The UN: 39 people have been killed by Sudanese security since the “coup”


The United Nations High Commissioner for Human Rights, Michelle Bachelet, said on Thursday that at least 39 people have been killed by Sudanese security forces since the “military coup” on October 25.

“We condemn the killing of at least 39 people by the security forces in Sudan since the military coup on October 25,” Bachelet said in a statement.


It explained that “among them, 15 people were shot dead yesterday, Wednesday, during the protests that erupted in Khartoum, Khartoum North and Omdurman (west).”

“Following our repeated appeals to the military and security authorities to refrain from using unnecessary and disproportionate force against demonstrators,” Bachelet added.

It is absolutely shameful that live ammunition was used again yesterday against protesters.”

And it considered that “shooting large crowds of unarmed demonstrators amounts to serious violations of international human rights law.”


And the UN High Commissioner indicated that “according to reliable medical sources, more than 100 people were injured during yesterday’s protests, including 80 who were shot in the tops of their bodies and heads.”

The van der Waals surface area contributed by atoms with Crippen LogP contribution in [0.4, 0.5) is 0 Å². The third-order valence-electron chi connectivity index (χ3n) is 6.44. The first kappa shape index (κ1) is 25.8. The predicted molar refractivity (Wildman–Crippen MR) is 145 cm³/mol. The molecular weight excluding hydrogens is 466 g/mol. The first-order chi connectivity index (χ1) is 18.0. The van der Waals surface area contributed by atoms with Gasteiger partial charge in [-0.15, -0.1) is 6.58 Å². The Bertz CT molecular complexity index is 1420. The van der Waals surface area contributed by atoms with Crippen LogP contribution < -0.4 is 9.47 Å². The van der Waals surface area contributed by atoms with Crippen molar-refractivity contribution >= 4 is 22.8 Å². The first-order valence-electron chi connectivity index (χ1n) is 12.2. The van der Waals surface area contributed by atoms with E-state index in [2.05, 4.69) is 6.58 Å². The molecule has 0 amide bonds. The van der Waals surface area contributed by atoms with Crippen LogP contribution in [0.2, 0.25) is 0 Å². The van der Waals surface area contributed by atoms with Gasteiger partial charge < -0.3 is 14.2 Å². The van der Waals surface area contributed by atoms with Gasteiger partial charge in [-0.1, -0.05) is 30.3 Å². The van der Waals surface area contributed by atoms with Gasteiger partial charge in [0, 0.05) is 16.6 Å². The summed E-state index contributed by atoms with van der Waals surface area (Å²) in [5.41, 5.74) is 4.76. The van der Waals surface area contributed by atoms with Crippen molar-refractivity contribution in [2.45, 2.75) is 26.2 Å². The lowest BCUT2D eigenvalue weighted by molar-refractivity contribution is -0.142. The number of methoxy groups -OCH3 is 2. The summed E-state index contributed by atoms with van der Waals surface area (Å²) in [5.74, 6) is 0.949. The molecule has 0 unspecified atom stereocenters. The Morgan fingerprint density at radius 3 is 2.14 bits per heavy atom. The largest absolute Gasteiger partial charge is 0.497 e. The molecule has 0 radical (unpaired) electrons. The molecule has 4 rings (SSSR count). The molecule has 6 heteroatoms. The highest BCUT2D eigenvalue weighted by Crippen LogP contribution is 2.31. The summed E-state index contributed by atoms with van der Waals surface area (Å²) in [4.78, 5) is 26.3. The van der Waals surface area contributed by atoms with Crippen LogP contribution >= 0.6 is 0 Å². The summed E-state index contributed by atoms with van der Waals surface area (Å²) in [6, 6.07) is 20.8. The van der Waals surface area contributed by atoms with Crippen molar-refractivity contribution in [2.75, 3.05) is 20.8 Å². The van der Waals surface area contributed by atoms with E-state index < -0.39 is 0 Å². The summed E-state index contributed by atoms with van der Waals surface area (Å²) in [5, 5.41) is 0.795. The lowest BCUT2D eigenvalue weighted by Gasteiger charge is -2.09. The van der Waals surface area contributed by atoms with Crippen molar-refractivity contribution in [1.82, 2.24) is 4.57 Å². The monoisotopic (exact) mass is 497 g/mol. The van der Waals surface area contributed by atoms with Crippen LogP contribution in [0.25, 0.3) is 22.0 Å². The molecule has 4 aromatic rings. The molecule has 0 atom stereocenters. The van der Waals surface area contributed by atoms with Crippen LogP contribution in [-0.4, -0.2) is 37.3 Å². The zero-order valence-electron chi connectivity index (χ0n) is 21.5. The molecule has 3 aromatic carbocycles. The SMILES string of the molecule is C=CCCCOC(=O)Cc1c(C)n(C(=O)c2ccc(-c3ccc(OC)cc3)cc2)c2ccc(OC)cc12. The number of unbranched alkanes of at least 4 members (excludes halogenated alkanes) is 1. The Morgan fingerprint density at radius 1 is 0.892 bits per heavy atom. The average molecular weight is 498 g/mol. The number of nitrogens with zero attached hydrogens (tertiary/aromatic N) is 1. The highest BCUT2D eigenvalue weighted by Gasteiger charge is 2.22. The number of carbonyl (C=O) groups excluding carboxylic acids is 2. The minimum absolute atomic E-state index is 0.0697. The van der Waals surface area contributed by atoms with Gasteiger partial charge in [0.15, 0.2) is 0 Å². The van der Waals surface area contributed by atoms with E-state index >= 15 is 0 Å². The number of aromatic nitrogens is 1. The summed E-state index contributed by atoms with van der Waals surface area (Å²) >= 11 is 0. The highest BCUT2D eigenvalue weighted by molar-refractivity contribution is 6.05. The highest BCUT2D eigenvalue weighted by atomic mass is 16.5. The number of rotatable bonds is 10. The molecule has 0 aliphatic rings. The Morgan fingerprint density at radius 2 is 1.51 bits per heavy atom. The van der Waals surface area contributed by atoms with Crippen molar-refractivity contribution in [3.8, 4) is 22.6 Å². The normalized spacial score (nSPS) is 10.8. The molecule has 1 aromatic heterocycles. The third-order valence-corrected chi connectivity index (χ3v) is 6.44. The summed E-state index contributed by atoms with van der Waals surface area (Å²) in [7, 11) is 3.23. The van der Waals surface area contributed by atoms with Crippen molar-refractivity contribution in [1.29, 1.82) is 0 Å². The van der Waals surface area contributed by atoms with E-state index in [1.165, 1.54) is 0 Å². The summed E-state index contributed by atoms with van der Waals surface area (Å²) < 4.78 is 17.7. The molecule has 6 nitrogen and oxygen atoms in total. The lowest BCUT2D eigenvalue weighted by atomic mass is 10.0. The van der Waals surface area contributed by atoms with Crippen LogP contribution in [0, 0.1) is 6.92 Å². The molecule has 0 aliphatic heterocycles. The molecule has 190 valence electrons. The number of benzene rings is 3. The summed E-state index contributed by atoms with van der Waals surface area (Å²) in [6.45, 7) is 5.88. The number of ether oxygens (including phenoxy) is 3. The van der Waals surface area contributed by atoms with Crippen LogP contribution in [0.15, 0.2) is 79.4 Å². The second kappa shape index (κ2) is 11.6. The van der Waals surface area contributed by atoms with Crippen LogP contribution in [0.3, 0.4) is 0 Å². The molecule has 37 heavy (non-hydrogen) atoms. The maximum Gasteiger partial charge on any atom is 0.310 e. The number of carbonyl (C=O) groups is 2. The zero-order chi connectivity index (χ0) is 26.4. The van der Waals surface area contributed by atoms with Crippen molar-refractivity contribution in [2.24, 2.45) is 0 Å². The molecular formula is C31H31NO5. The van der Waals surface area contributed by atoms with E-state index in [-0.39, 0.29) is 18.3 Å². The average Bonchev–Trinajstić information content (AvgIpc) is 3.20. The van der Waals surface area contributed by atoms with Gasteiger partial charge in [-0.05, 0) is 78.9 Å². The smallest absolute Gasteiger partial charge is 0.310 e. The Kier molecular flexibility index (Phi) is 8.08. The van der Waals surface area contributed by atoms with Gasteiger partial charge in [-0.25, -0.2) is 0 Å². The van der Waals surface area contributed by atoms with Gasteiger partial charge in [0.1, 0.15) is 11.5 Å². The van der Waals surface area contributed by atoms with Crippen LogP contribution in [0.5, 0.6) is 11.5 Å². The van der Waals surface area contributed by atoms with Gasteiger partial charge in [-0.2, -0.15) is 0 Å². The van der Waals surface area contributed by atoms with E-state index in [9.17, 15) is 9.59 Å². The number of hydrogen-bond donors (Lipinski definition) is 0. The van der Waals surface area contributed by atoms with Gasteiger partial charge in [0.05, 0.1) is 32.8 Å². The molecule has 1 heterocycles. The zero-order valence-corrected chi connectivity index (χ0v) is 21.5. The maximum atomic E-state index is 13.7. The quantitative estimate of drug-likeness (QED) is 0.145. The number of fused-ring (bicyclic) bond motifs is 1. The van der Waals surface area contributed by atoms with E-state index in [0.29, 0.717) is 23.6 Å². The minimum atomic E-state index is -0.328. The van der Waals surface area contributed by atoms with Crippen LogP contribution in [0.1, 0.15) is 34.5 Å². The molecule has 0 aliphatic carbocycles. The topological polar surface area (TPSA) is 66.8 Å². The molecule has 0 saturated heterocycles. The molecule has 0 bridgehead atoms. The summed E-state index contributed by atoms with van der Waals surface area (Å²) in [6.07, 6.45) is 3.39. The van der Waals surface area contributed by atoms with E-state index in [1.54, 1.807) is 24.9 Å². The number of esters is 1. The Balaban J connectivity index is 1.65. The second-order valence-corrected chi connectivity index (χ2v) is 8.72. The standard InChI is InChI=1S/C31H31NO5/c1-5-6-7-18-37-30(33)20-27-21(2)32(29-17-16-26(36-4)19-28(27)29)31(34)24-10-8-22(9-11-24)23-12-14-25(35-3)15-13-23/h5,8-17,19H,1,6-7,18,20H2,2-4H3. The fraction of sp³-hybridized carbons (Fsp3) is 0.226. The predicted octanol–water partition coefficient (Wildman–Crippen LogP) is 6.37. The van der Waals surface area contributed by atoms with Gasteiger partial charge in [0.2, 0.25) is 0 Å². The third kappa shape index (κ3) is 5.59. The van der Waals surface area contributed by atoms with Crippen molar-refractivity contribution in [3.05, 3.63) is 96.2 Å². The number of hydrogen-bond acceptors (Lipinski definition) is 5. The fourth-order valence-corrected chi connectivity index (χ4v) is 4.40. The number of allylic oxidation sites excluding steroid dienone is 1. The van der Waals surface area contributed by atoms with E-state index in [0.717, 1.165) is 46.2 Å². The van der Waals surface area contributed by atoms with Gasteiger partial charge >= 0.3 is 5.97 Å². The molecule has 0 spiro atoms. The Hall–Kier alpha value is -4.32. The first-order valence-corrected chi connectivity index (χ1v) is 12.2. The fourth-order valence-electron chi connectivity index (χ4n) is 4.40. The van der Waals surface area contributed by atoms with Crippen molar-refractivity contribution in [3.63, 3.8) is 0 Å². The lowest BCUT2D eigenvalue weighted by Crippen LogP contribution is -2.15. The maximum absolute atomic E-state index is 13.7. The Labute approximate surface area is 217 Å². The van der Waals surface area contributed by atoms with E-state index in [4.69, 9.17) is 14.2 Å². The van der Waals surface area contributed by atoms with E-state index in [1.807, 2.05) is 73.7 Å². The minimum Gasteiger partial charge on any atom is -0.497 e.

There was no comment from Khartoum regarding the UN statement until 15:30 GMT.

But the Sudanese police said in a statement Thursday that they “secured state institutions and demonstrators during Wednesday’s protests.”

However, she was met with unjustified violence towards her members and her cars, and confirmed that she “never used a firearm.”

And the police added: “We found out that there was one death of a citizen in the city of Bahri, north of Khartoum.


In addition, 89 police officers and 30 civilians were injured as a result of suffocation with tear gas.

Since October 25, Sudan has been experiencing a severe crisis, as army chief, Abdel Fattah al-Burhan declared a state of emergency.

The Sovereignty Council and the transitional ministers were dissolved and the governors were dismissed after the arrest of party leaders, ministers and officials.

In return for continuous protests, these measures are rejected as a “military coup”.

In return for accusing him of carrying out a military coup, Al-Burhan says that the army is committed to completing the democratic transition process.


And he took measures on October 25 to protect the country from a “real danger”, accusing political forces of “inciting chaos.”